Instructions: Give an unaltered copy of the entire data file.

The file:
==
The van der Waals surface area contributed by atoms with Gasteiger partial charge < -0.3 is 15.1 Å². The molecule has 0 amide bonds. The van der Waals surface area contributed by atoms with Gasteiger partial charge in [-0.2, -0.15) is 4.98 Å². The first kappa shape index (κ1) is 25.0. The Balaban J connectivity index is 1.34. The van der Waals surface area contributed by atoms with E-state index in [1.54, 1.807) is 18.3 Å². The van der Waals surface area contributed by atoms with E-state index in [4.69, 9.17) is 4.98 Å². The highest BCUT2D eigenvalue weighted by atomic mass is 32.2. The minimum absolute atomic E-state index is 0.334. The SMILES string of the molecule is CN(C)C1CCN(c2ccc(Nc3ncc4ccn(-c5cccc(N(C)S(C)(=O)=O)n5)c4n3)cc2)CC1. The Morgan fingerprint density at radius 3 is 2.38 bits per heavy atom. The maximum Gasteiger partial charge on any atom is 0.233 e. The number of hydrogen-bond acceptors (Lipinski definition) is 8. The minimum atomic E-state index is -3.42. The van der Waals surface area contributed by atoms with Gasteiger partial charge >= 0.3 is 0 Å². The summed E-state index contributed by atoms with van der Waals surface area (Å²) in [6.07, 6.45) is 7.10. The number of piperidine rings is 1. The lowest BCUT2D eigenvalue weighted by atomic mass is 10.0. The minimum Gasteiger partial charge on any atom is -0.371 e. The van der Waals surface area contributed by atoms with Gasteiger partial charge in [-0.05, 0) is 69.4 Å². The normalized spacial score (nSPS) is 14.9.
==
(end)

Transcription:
The van der Waals surface area contributed by atoms with Gasteiger partial charge < -0.3 is 15.1 Å². The molecule has 0 amide bonds. The van der Waals surface area contributed by atoms with Gasteiger partial charge in [-0.2, -0.15) is 4.98 Å². The first kappa shape index (κ1) is 25.0. The Balaban J connectivity index is 1.34. The van der Waals surface area contributed by atoms with E-state index in [1.54, 1.807) is 18.3 Å². The van der Waals surface area contributed by atoms with E-state index in [4.69, 9.17) is 4.98 Å². The highest BCUT2D eigenvalue weighted by atomic mass is 32.2. The minimum absolute atomic E-state index is 0.334. The SMILES string of the molecule is CN(C)C1CCN(c2ccc(Nc3ncc4ccn(-c5cccc(N(C)S(C)(=O)=O)n5)c4n3)cc2)CC1. The Morgan fingerprint density at radius 3 is 2.38 bits per heavy atom. The maximum Gasteiger partial charge on any atom is 0.233 e. The number of hydrogen-bond acceptors (Lipinski definition) is 8. The minimum atomic E-state index is -3.42. The van der Waals surface area contributed by atoms with Gasteiger partial charge >= 0.3 is 0 Å². The summed E-state index contributed by atoms with van der Waals surface area (Å²) in [6.07, 6.45) is 7.10. The number of piperidine rings is 1. The lowest BCUT2D eigenvalue weighted by atomic mass is 10.0. The minimum Gasteiger partial charge on any atom is -0.371 e. The van der Waals surface area contributed by atoms with Gasteiger partial charge in [-0.05, 0) is 69.4 Å². The normalized spacial score (nSPS) is 14.9.